China's "Green Leap Forward" Toward Global Environmental Leadership, Robert V. Percival Jan 2011

China's "Green Leap Forward" Toward Global Environmental Leadership, Robert V. Percival

Faculty Scholarship

This article argues that China may be on the verge of a “Green Leap Forward” that could make it a global environmental leader. This article argues that two principal forces have contributed to this development. First, Chinese officials now realize that a global shift away from fossil fuels will create enormous business opportunities on a global scale. Chinese companies are now making enormous strides in the development of green technology, such as solar power, wind energy, and electric cars, with the active assistance of the Chinese government. Second, realizing that climate change severely threatens China, and stung by the criticism ...


Global Law And The Environment, Robert V. Percival Jan 2011

Global Law And The Environment, Robert V. Percival

Faculty Scholarship

This article explores three areas in which globalization is profoundly affecting the development of a global environmental law. First, countries increasingly are borrowing law and regulatory innovations from one another to respond to common environmental problems. Although this is not an entirely new phenomenon, it is occurring at an unprecedented pace. Second, lawsuits seeking to hold companies liable for environmental harm they have caused outside their home countries are raising new questions concerning the appropriate venue for such transnational liability litigation and the standards courts should apply for enforcement of foreign judgments. Third, nongovernmental organizations are playing an increasingly important ...


Too Big To Obey: Why Bp Should Be Debarred, Rena I. Steinzor Jan 2011

Too Big To Obey: Why Bp Should Be Debarred, Rena I. Steinzor

Faculty Scholarship

No abstract provided.


Unnatural Resource Law: Situating Desalination In Coastal Resource And Water Law Doctrines, Michael Pappas Jan 2011

Unnatural Resource Law: Situating Desalination In Coastal Resource And Water Law Doctrines, Michael Pappas

Faculty Scholarship

This Article offers the first legal analysis of desalination, the process of converting saltwater into freshwater. Desalination represents a key climate change adaptation measure because the United States has exploited nearly all of its freshwater resources, freshwater demands continue to grow, and climate change threatens to diminish significantly existing freshwater supplies. However, scholarship has yet to address the legal ambiguities that desalination raises in the context of property, water law, and coastal resource doctrines.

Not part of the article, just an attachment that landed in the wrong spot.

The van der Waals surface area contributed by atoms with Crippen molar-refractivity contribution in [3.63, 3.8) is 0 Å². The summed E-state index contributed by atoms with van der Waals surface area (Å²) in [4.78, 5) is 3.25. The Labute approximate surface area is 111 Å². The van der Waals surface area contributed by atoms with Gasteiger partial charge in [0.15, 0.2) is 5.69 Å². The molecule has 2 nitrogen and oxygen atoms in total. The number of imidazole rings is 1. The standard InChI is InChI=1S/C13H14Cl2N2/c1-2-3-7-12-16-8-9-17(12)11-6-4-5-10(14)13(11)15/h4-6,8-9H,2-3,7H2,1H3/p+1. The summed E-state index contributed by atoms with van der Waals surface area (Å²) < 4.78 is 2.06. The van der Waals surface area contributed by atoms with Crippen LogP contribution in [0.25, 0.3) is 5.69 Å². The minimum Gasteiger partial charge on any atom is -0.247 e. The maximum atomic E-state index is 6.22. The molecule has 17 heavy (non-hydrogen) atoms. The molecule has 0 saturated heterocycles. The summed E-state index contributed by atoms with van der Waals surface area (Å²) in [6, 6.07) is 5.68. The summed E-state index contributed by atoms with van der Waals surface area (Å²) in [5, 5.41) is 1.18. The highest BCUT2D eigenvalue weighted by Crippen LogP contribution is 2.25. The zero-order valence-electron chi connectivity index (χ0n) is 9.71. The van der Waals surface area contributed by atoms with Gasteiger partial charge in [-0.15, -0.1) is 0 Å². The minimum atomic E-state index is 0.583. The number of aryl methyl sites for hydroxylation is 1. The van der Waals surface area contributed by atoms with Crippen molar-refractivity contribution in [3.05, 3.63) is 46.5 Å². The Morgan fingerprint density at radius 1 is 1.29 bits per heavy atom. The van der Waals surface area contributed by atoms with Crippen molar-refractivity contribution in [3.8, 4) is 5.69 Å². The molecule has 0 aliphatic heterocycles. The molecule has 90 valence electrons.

This Article addresses these ambiguities and suggests the legal adaptations necessary to accommodate desalination as a climate change adaptation. Under current legal doctrines, the chain of ...


Environmental Law Goes Global: Taking Back Eden: Eight Environmental Cases That Changed The World, By Oliver A. Houck, Robert V. Percival Jan 2011

Environmental Law Goes Global: Taking Back Eden: Eight Environmental Cases That Changed The World, By Oliver A. Houck, Robert V. Percival

Faculty Scholarship

No abstract provided.


Climate Change, Food Security, And Agrobiodiversity: Toward A Just, Resilient, And Sustainable Food System, Carmen G. Gonzalez Jan 2011

Climate Change, Food Security, And Agrobiodiversity: Toward A Just, Resilient, And Sustainable Food System, Carmen G. Gonzalez

Faculty Scholarship

The global food system is in a state of profound crisis. Decades of misguided aid, trade and production policies have resulted in an unprecedented erosion of agrobiodiversity that renders the world’s food supply vulnerable to catastrophic crop failure in the event of drought, heavy rains, and outbreaks of pests and disease. Climate change threatens to wreak additional havoc on food production by increasing the frequency and severity of extreme weather events, depressing agricultural yields, reducing the productivity of the world’s fisheries, and placing pressure on scarce water resources. Furthermore, the climate crisis and the biodiversity crisis are occurring ...


The Global Politics Of Food: Introduction To The Theoretical Perspectives Cluster, Carmen G. Gonzalez Jan 2011

The Global Politics Of Food: Introduction To The Theoretical Perspectives Cluster, Carmen G. Gonzalez

Faculty Scholarship

In May 2010, the Universidad Interamericana in Mexico City hosted an international conference on The Global Politics of Food: Sustainability and Subordination. Sponsored by Latina and Latino Critical Legal Theory, Inc. and by Seattle University School of Law, the conference took place under the auspices of the South-North Exchange on Theory, Culture and Law (SNX), a yearly gathering of scholars in the Americas that seeks to foster transnational, cross-disciplinary and inter-cultural dialogue on current issues in law, theory and culture. Published in the University of Miami Inter-American Law Review, the conference papers examine the complex ways in which the global ...


A Prudent Approach To Climate Change, John B. Kirkwood Jan 2011

A Prudent Approach To Climate Change, John B. Kirkwood

Faculty Scholarship

Climate change poses large and difficult issues. The potential stakes are enormous, but there is vexing uncertainty about the likelihood of a catastrophe, our ability to mitigate it, the economic costs of taking action, and the desirability of doing so without the participation of the world’s rapidly developing economies. This article outlines a prudent response to these uncertainties. Given the state of the economy, it does not endorse high taxes or other severe curbs on carbon emissions. But unlike John Kunich’s article in the same volume, it does not suggest it would be appropriate to do nothing. Instead ...


Environmental Crisis And The Paradox Of Organizing, Gregg P. Macey Jan 2011

Environmental Crisis And The Paradox Of Organizing, Gregg P. Macey

Faculty Scholarship

No abstract provided.